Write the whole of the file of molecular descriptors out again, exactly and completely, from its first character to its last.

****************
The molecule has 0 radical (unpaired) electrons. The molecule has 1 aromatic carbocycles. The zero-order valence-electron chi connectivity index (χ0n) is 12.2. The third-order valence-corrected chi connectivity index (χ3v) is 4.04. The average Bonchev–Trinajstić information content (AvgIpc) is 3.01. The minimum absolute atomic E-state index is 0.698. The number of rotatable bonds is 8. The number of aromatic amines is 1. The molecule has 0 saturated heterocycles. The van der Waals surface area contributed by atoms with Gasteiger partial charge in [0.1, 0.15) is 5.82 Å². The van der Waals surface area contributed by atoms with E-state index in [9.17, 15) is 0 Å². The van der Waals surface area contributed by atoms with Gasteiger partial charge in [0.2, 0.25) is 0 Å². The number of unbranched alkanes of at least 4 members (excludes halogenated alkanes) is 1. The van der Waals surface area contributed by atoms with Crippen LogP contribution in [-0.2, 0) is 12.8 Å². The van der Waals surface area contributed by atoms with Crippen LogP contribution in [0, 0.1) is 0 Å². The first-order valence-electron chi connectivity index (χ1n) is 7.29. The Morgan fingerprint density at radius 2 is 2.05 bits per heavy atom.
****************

The molecule has 0 radical (unpaired) electrons. The molecule has 1 aromatic carbocycles. The zero-order valence-electron chi connectivity index (χ0n) is 12.2. The third-order valence-corrected chi connectivity index (χ3v) is 4.04. The average Bonchev–Trinajstić information content (AvgIpc) is 3.01. The minimum absolute atomic E-state index is 0.698. The number of rotatable bonds is 8. The number of aromatic amines is 1. The molecule has 0 saturated heterocycles. The van der Waals surface area contributed by atoms with Gasteiger partial charge in [0.1, 0.15) is 5.82 Å². The van der Waals surface area contributed by atoms with E-state index in [9.17, 15) is 0 Å². The van der Waals surface area contributed by atoms with Gasteiger partial charge in [0.2, 0.25) is 0 Å². The number of unbranched alkanes of at least 4 members (excludes halogenated alkanes) is 1. The van der Waals surface area contributed by atoms with Crippen LogP contribution in [-0.2, 0) is 12.8 Å². The van der Waals surface area contributed by atoms with Crippen LogP contribution in [0, 0.1) is 0 Å². The first-order valence-electron chi connectivity index (χ1n) is 7.29. The Morgan fingerprint density at radius 2 is 2.05 bits per heavy atom.